4. during and after install 2014 era Linux - probably Centos 6 or Ubuntu 12.04 or 14.04 would be good candidates.
We should be able to detect unusual network activity.

If they exist and we can find one, I'd love to know what IPs they are pinging at what intervals, so we can devise an easy test for compromised boards.

Overall though, it sounds like the earlier NSA compromise of encryption algorithms used in Juniper VPN appliances which was later exploited is a much easier and likely way to try to get the type of data the alleged infiltrators are allegedly after.
 
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BlackHole

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Jul 21, 2018
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Just a quick thought:
While everyone focuses on the BMC, there is another management facility: Intel ME.
  • Intel ME has more access to the host than the BMC.
  • The ME is known to have (had) 'quality issues'.
  • The ME has networking capabilities.
An attack could work the similar as for the BMC, with the chip attached to any of the 'management' IOs - network, SMBus, TPM access, maybe USB - and inject malicious code once the ME is up and running. Manipulating the ME FW during the boot would seem unlikely to me.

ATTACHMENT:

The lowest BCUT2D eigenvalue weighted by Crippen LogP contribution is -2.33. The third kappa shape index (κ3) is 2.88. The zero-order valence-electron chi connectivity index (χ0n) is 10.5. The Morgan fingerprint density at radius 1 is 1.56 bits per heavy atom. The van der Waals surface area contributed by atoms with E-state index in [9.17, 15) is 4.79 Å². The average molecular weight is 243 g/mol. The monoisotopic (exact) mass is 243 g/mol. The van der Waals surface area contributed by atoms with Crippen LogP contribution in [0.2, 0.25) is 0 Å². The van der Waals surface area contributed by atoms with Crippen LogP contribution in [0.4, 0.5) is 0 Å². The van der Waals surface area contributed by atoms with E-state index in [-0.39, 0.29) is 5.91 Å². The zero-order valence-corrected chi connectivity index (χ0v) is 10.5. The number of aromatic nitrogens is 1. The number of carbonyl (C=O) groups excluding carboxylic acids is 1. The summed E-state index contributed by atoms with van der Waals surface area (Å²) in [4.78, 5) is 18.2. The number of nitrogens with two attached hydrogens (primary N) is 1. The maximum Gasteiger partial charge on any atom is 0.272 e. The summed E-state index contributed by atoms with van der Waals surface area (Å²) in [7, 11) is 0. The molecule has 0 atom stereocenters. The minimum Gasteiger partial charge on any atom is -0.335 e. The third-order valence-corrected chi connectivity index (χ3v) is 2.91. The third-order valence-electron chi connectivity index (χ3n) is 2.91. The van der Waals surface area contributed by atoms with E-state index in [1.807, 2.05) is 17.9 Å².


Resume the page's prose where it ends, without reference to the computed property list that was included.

Can we completely discount this as an attack vector?
 

chune

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Oct 28, 2013
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Just a quick thought:
While everyone focuses on the BMC, there is another management facility: Intel ME.
  • Intel ME has more access to the host than the BMC.
  • The ME is known to have (had) 'quality issues'.
  • The ME has networking capabilities.
An attack could work the similar as for the BMC, with the chip attached to any of the 'management' IOs - network, SMBus, TPM access, maybe USB - and inject malicious code once the ME is up and running. Manipulating the ME FW during the boot would seem unlikely to me.
Can we completely discount this as an attack vector?
I have an x9 board I got off eBay that has corrupt ME firmware that I could not get to flash for the life of me. Can yafukcs dump ME firmware?
 

Robert Fontaine

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Jan 9, 2018
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If boards had been bugged and a specific chip at a specific location had been identified on a specific motherboard it would be easy and filled with brownie points to include this information in your articles. The lack of anything like this suggests that the authors don't have this little thing that we like to call proof. So they appear to have a preponderance of anonymous and semi-anonymous hearsay. It could all be true and it is likely at least sort of trueish maybe but facts and proof are generally requisite to say that something actually happened unless it is found in the editorial section, marked as a paid advertisement, or written by an agency of the U.S. Federal government since they repealed the law to propagandize their own citizens in 2013... (lmfao U.S. Repeals Propaganda Ban, Spreads Government-Made News to Americans) .

I am double wrapping my tinfoil hat for this occasion. Love a good conspiracy theory.